Role of molecular chaperones in biogenesis of the protein kinome

Atin K. Mandal, Maria A. Theodoraki, Nadinath B. Nillegoda, Avrom J. Caplan

Research output: Chapter in Book/Report/Conference proceedingChapter (Book)Researchpeer-review

8 Citations (Scopus)

Abstract

Molecular chaperones promote polypeptide folding in cells by protecting newly made and otherwise misfolded proteins against aggregation or degradation by the ubiquitin proteasome pathway. The roles of Saccharomyces cerevisiae Cdc37 and Ydj1 molecular chaperones are described in this chapter. We focus on biogenesis of protein kinases that require several different molecular chaperones for their proper folding. Specific among these is Cdc37, which binds directly to its kinase clients either during or shortly after translation and protects them against rapid proteasomal degradation. Ydj1 has a similar role, but is less specific for protein kinases in its role as a molecular chaperone. The method that we describe uses pulse chase and immunoprecipitation to analyze the fate of newly made proteins. Two kinetically distinct pathways of degradation can be discerned using this methodology that is dependent on the presence of an Hsp90 inhibitor or occurs in mutants of the molecular chaperones under study. The first is "zero-point" degradation that occurs either during or immediately after translation. The second is a slower pathway, where the half-life of kinase is approximately 20 min after translation.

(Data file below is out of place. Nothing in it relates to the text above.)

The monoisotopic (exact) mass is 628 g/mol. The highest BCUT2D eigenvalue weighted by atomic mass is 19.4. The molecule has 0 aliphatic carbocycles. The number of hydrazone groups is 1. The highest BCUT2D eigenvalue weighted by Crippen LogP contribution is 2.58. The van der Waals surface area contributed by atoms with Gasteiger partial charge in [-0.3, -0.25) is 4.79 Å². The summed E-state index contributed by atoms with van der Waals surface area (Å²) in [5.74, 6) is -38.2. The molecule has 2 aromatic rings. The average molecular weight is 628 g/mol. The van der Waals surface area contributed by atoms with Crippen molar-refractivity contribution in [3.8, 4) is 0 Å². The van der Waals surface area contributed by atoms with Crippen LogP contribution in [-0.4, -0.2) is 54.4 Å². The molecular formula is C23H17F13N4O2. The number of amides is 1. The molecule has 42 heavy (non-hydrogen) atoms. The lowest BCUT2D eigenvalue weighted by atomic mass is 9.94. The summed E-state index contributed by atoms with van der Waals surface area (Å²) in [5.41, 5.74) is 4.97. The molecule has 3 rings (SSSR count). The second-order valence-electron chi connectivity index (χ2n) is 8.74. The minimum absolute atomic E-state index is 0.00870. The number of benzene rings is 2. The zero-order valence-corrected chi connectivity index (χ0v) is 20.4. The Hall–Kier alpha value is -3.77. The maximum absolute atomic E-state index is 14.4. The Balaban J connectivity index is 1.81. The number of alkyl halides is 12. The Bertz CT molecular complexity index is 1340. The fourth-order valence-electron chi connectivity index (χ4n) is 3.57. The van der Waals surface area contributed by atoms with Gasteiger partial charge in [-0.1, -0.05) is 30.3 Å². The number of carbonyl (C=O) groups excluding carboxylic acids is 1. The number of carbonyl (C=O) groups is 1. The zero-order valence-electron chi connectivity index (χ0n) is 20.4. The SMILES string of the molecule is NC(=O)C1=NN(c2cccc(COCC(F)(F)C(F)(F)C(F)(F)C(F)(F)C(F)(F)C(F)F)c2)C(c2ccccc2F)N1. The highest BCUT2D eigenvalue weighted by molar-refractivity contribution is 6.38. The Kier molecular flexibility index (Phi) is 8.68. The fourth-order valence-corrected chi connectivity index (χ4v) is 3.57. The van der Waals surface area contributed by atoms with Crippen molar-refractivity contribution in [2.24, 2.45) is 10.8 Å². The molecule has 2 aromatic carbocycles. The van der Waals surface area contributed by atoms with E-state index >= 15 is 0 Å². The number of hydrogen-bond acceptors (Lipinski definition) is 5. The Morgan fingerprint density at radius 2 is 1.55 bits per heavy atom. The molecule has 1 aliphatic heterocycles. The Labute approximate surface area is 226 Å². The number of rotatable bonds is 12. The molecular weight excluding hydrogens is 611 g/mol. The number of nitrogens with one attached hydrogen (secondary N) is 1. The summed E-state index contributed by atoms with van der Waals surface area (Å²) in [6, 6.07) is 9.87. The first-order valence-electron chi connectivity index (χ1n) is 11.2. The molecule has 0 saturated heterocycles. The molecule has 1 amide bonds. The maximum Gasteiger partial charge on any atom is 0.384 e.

Original languageEnglish
Title of host publicationMolecular Chaperones
Subtitle of host publicationMethods and Protocols
EditorsStuart K. Calderwood, Thomas L. Prince
Pages75-81
Number of pages7
DOIs
Publication statusPublished - 24 Oct 2011
Externally publishedYes

Publication series

NameMethods in Molecular Biology
Volume787
ISSN (Print)1064-3745

Keywords

  • Molecular chaperone
  • Protein folding
  • Protein kinase
  • Quality control
  • Ubiquitin proteasome system

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